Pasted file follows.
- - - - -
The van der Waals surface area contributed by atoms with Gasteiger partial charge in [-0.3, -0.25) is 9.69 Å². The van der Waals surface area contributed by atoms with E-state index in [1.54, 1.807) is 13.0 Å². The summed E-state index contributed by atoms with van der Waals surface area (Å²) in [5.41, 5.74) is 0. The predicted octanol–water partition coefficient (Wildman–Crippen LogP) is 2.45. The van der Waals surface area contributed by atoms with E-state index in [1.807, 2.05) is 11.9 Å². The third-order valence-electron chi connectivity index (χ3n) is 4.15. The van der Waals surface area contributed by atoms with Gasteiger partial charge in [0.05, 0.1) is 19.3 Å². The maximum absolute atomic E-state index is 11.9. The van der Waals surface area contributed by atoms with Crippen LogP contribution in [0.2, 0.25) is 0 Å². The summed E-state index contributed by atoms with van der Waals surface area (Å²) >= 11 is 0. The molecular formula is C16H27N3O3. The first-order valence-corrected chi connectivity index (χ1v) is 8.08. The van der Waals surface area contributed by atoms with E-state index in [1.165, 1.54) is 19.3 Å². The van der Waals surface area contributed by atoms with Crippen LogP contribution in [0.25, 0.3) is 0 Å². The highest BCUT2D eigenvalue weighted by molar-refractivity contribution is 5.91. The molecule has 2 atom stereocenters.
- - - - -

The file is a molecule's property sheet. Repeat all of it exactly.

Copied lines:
The van der Waals surface area contributed by atoms with Gasteiger partial charge in [-0.3, -0.25) is 9.69 Å². The van der Waals surface area contributed by atoms with E-state index in [1.54, 1.807) is 13.0 Å². The summed E-state index contributed by atoms with van der Waals surface area (Å²) in [5.41, 5.74) is 0. The predicted octanol–water partition coefficient (Wildman–Crippen LogP) is 2.45. The van der Waals surface area contributed by atoms with E-state index in [1.807, 2.05) is 11.9 Å². The third-order valence-electron chi connectivity index (χ3n) is 4.15. The van der Waals surface area contributed by atoms with Gasteiger partial charge in [0.05, 0.1) is 19.3 Å². The maximum absolute atomic E-state index is 11.9. The van der Waals surface area contributed by atoms with Crippen LogP contribution in [0.2, 0.25) is 0 Å². The summed E-state index contributed by atoms with van der Waals surface area (Å²) >= 11 is 0. The molecular formula is C16H27N3O3. The first-order valence-corrected chi connectivity index (χ1v) is 8.08. The van der Waals surface area contributed by atoms with E-state index in [1.165, 1.54) is 19.3 Å². The van der Waals surface area contributed by atoms with Crippen LogP contribution in [0.25, 0.3) is 0 Å². The highest BCUT2D eigenvalue weighted by molar-refractivity contribution is 5.91. The molecule has 2 atom stereocenters.